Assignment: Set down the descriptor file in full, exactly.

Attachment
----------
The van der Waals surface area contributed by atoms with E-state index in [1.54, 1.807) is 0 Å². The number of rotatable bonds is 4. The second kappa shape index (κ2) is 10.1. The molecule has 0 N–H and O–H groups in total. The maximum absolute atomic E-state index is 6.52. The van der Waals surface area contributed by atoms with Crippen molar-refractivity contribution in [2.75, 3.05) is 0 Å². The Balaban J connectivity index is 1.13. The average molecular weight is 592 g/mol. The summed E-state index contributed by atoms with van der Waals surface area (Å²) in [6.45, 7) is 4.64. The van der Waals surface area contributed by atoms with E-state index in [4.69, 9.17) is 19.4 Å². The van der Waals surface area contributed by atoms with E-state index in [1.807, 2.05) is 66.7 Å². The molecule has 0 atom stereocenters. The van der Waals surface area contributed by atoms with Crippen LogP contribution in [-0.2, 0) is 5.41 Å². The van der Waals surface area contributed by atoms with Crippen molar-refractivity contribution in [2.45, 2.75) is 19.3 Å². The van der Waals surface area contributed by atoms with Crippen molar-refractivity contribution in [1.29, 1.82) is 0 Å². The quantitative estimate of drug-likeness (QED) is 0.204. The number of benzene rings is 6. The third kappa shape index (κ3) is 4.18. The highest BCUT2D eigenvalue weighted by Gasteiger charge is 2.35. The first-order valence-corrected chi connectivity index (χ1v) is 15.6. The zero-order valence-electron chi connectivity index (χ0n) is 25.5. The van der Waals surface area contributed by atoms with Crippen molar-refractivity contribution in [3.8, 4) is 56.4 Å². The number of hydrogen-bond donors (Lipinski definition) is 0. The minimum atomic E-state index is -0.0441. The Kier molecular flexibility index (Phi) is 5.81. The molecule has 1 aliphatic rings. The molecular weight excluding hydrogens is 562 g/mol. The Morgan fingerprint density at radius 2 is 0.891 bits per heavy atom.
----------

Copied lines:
The van der Waals surface area contributed by atoms with E-state index in [1.54, 1.807) is 0 Å². The number of rotatable bonds is 4. The second kappa shape index (κ2) is 10.1. The molecule has 0 N–H and O–H groups in total. The maximum absolute atomic E-state index is 6.52. The van der Waals surface area contributed by atoms with Crippen molar-refractivity contribution in [2.75, 3.05) is 0 Å². The Balaban J connectivity index is 1.13. The average molecular weight is 592 g/mol. The summed E-state index contributed by atoms with van der Waals surface area (Å²) in [6.45, 7) is 4.64. The van der Waals surface area contributed by atoms with E-state index in [4.69, 9.17) is 19.4 Å². The van der Waals surface area contributed by atoms with E-state index in [1.807, 2.05) is 66.7 Å². The molecule has 0 atom stereocenters. The van der Waals surface area contributed by atoms with Crippen LogP contribution in [-0.2, 0) is 5.41 Å². The van der Waals surface area contributed by atoms with Crippen molar-refractivity contribution in [2.45, 2.75) is 19.3 Å². The van der Waals surface area contributed by atoms with Crippen molar-refractivity contribution in [1.29, 1.82) is 0 Å². The quantitative estimate of drug-likeness (QED) is 0.204. The number of benzene rings is 6. The third kappa shape index (κ3) is 4.18. The highest BCUT2D eigenvalue weighted by Gasteiger charge is 2.35. The first-order valence-corrected chi connectivity index (χ1v) is 15.6. The zero-order valence-electron chi connectivity index (χ0n) is 25.5. The van der Waals surface area contributed by atoms with Crippen molar-refractivity contribution in [3.8, 4) is 56.4 Å². The number of hydrogen-bond donors (Lipinski definition) is 0. The minimum atomic E-state index is -0.0441. The Kier molecular flexibility index (Phi) is 5.81. The molecule has 1 aliphatic rings. The molecular weight excluding hydrogens is 562 g/mol. The Morgan fingerprint density at radius 2 is 0.891 bits per heavy atom.